Previously, resistance training of any kind was considered to be detrimental to children and adolescents [70113114]. The main area of concern involved the epiphyseal cartilage, more commonly known as the growth plates. These tissues were considered to be weak compared to the surrounding structures and therefore more easily injured [70]. Even though injury to children and adolescents is still a concern to many [93], currently, RT has been shown to be safe and effective when proper instruction and supervision is available [709697113114]. Remember that when approaching children and adolescents with an RT program, make sure it is fun [95]. Also, encouragement is also an integral part in getting the individuals to continue participating in the program [115]. Encouragement can come from teachers or parents and should get the kids moving and trying new activities.

The guidelines for resistance training in children and adolescents have come from several sources. Supervision by a qualified instructor is of the upmost importance [7092939697]. Instructors can teach proper technique and insure a clean workout area to maximize safety. Children should participate in some form of the RT that overloads their muscles at a frequency of 60 min per day at 2–3 days/week [94].

For individuals that are both mentally and physically ready to participate in a structured training program (usually around 7–8 years old) [709396], different guidelines are suggested. Exercises should include both multi- and single-joint lifts which work both large and small muscle groups. A 5–10 min warm-up and cooldown phase should be included in the training session and include stretching. The intensity should be 1–4 sets consisting of 8–15 reps between 40 and 80 % 1 RM depending on skill level with at least 1–3 min rest between sets [709298]. During the resistance training phase, novice individuals should start with a lighter load until proper form and technique can be maintained [70]. Progression should only happen when the lifts can be performed with moderate effort while maintaining proper form and technique [70]. Also, keep in mind that if there is an increase in weight, the number of either sets or reps should drop and rest might have to be increased [98]. The frequency should be 2–3 nonconsecutive days per week [7092] and should last around 60 min per training session (for a summary of guidelines, see Table 22.2) [98].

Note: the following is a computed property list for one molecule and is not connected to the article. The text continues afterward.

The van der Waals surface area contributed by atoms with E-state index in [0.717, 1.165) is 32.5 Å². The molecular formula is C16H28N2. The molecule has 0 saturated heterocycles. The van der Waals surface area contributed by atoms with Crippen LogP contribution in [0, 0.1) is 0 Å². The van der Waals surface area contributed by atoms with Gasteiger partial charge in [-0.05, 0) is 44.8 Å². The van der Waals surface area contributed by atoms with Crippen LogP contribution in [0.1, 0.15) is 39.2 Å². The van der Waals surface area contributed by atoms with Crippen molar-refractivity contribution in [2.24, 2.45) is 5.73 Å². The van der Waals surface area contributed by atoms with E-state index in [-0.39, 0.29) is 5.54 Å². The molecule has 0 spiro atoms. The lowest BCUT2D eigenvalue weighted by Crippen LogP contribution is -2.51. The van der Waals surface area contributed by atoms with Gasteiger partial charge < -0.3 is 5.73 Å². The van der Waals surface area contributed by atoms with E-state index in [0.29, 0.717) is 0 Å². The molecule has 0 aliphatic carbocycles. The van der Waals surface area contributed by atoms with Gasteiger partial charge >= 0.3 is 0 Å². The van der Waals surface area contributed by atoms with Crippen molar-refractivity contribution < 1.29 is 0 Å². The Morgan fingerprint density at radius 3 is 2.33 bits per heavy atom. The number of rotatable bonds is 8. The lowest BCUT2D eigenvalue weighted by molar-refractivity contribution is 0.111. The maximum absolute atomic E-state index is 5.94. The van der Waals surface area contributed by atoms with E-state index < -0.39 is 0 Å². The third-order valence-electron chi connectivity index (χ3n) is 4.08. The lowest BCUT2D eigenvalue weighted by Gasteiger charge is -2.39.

Table 22.2

Summary of resistance training guidelines for children and adolescents

1. Make sure a certified instructor is present to ensure proper form or lifting technique is used and a safe environment is maintained

2. For young children, resistance should be from body weight and resistance bands, look to overload the muscles, and should last for 60 min/day at 2–3 days/week

3. For older children who are ready to start a resistance training program (starting at 7–8 years old) and adolescents, machine weights, free weights, body weights, and resistance bands are acceptable

4. Exercises should include multi- and single-joint lifts, working both large and small muscle groups

5. A 5–10 min warm-up and cooldown should be part of the training session and involve stretching

6. Resistance training should include 1–4 sets, 8–15 reps/set

7. Resistance should be set at ~40–80 % 1 RM, with beginners starting with a lighter load

8. Progression should be used when needed. Progression should occur when lifts can be made with proper form and technique at a moderate effort

9. Resistance training should occur 2–3days/week that is nonconsecutive and the session should last 60 min

Source: Adapted from American College of Sports Medicine. ACSM’s guidelines for exercise testing and prescription. 8th ed., Baltimore: Lippincott Williams & Wilkins, 2010; Faigenbaum, AD, Kraemer, WJ, Blimkie, CJR, et al. Youth resistance training: updated position statement paper from the national strength and conditioning association. Journal of Strength and Conditioning Research. 2009;23(Aug):S60–S79; Corbin, CB, Le Masurier, GC, Lambdin, DD, et al. Fitness for life: elementary school guide for wellness coordinators. Champaign: Human Kinetics, 2010; and Corbin, C, Welk, G, Corbin, W, et al. Concepts of physical fitness: active lifestyles for wellness. 16th ed., New York: McGraw-Hill, 2011

For the adult and aging woman, physical activity can have positive effects. In those who train at least 4–5 days/week, lean body mass and body fat percentage are similar to those who are younger. When comparing the measure of a 40-year-old and 70-year-old, both triathletes, to a sedentary 70-year-old, the triathletes produced similar intramuscular adipose tissue and total muscle area in the thigh, as well as higher functional capacity and quality of life [51]. Also, adult and aging women show increases in protein synthesis after implementing resistance training [8183]. Elderly individuals have also shown increases in strength after bouts of short- and long-term training [858789].